Tolerance Part 1 from a prose translation by Stephen Batchelor of the sixth chapter of Acharya Shantideva’s A Guide to the Bodhisattva’s Way of Life (Bodhicharyavatara).
Whatever good such as acts of generosity and worship of the Sugatas I have amassed during a thousand aeons will all be destroyed in a moment of anger.
There is no evil comparable to hatred and no practice as noble as tolerance. In all manner of ways will I earnestly learn to be patient.
If my heart is tormented by hatred, my mind will never be at peace. I will find neither joy nor wellbeing, neither sleep nor repose.
A worthy man, when possessed by hatred, will even be murdered by those very people who honour his beneficence with wealth and acclaim. Such a person distresses his friends. Although he draws them to him with his generosity, they do not trust him. In short, no one lives at ease with anger. It is an enemy which only creates suffering. But whoever makes an effort to overcome it, will be happy both here and elsewhere.
Fuelled by the discontent which stems from the frustration of my wishes and the occurrence of what I do not want, hatred flares up and destroys me. So I must overcome the fuel of my enemy — there is no other foe who can hurt me as much as this. Whatever happens I will not allow my inner contentment to be disturbed. For I cannot accomplish what I wish, by becoming upset, and my wholesome qualities only disintegrate. If something can be remedied, then why be annoyed with it? And even if it cannot be remedied, what good is it to be annoyed?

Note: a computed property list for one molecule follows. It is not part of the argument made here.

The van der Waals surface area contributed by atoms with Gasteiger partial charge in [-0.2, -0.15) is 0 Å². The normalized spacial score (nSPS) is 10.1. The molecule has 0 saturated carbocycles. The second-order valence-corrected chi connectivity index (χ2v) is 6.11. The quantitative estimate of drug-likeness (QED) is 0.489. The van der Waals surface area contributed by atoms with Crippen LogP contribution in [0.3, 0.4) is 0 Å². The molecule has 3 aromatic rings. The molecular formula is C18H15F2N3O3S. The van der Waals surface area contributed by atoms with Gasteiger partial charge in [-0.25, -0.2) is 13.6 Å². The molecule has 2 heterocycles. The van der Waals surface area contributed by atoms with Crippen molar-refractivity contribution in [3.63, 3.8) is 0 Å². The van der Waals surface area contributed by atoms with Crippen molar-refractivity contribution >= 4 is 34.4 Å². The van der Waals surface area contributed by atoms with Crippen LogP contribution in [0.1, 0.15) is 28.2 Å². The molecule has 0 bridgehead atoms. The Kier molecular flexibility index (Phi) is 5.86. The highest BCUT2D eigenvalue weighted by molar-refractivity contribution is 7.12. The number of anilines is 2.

For myself and for those I love I want no suffering, no disrespect, no insults and no bad tidings; but for my enemies I want the opposite.
The causes of happiness rarely occur, whereas the causes for suffering are abundant. Yet without suffering, there is no renunciation. Therefore, mind, stay firm!
For no good reason, followers of Durga and the inhabitants of Karnata endure the sensations of being burned and cut. So, for the sake of liberation, why should I be timid? There is nothing at all which cannot become easier through practise. By getting used to slight discomforts, I can learn to tolerate greater hardships. Who has not seen this to be so, with such trifling pains as insect bites, pangs of thirst and hunger, and itching? Thus, do not be faint-hearted in the face of heat and cold, wind and rain, sickness, imprisonment or even torture; if you are, then the suffering they cause you will increase.
Some people become especially brave and resolute at the sight of their own blood, whereas others faint upon glimpsing the blood of someone else. This is due to their having either an intrepid or a timid disposition. Thus, one should try and disregard the injury and not be affected by the pain. When the sage experiences suffering, his mind remains clear and undisturbed. For, while waging war against the emotions, there is considerable pain at the times of conflict. And it is those who ignore the suffering and subdue such enemies as hatred that are the truly victorious heroes. The others are mere slayers of corpses.
First published in the June 1990 Buddhism Now.
Click here to read the other parts of Tolerance, chapter Six of Bodhicharyavatara (Guide to the Bodhisattva’s Way of Life)
To read more of the Guide to the Bodhisattva’s Way of Life from Stephen Batchelor click here.
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